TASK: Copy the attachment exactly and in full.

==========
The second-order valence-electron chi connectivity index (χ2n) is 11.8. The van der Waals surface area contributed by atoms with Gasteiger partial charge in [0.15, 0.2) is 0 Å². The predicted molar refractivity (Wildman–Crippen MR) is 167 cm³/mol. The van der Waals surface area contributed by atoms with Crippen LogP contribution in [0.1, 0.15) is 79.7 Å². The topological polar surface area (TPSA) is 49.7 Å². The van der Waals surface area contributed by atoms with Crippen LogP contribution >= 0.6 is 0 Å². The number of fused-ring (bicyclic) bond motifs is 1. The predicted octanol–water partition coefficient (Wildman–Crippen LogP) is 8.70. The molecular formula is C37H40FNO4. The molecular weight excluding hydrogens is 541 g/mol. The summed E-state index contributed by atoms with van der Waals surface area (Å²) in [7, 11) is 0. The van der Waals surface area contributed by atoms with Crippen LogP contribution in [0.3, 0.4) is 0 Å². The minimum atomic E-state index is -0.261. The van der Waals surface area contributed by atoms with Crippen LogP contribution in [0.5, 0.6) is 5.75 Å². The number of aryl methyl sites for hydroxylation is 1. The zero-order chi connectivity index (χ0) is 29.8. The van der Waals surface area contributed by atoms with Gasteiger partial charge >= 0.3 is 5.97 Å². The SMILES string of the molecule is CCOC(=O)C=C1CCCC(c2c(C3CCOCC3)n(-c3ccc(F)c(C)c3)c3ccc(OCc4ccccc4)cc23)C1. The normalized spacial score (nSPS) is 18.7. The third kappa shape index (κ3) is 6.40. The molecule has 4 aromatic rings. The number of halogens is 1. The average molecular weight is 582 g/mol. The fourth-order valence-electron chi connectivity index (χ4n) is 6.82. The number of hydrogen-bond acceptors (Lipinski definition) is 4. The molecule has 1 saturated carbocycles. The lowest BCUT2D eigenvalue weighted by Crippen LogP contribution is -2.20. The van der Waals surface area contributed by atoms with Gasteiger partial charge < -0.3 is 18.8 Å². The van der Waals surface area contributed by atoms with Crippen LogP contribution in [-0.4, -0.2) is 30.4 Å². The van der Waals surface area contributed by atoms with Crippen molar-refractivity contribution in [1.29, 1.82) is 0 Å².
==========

The second-order valence-electron chi connectivity index (χ2n) is 11.8. The van der Waals surface area contributed by atoms with Gasteiger partial charge in [0.15, 0.2) is 0 Å². The predicted molar refractivity (Wildman–Crippen MR) is 167 cm³/mol. The van der Waals surface area contributed by atoms with Crippen LogP contribution in [0.1, 0.15) is 79.7 Å². The topological polar surface area (TPSA) is 49.7 Å². The van der Waals surface area contributed by atoms with Crippen LogP contribution >= 0.6 is 0 Å². The number of fused-ring (bicyclic) bond motifs is 1. The predicted octanol–water partition coefficient (Wildman–Crippen LogP) is 8.70. The molecular formula is C37H40FNO4. The molecular weight excluding hydrogens is 541 g/mol. The summed E-state index contributed by atoms with van der Waals surface area (Å²) in [7, 11) is 0. The van der Waals surface area contributed by atoms with Crippen LogP contribution in [0.3, 0.4) is 0 Å². The minimum atomic E-state index is -0.261. The van der Waals surface area contributed by atoms with Crippen LogP contribution in [0.5, 0.6) is 5.75 Å². The number of aryl methyl sites for hydroxylation is 1. The zero-order chi connectivity index (χ0) is 29.8. The van der Waals surface area contributed by atoms with Gasteiger partial charge >= 0.3 is 5.97 Å². The SMILES string of the molecule is CCOC(=O)C=C1CCCC(c2c(C3CCOCC3)n(-c3ccc(F)c(C)c3)c3ccc(OCc4ccccc4)cc23)C1. The normalized spacial score (nSPS) is 18.7. The third kappa shape index (κ3) is 6.40. The molecule has 4 aromatic rings. The number of halogens is 1. The average molecular weight is 582 g/mol. The fourth-order valence-electron chi connectivity index (χ4n) is 6.82. The number of hydrogen-bond acceptors (Lipinski definition) is 4. The molecule has 1 saturated carbocycles. The lowest BCUT2D eigenvalue weighted by Crippen LogP contribution is -2.20. The van der Waals surface area contributed by atoms with Gasteiger partial charge < -0.3 is 18.8 Å². The van der Waals surface area contributed by atoms with Crippen LogP contribution in [-0.4, -0.2) is 30.4 Å². The van der Waals surface area contributed by atoms with Crippen molar-refractivity contribution in [1.29, 1.82) is 0 Å².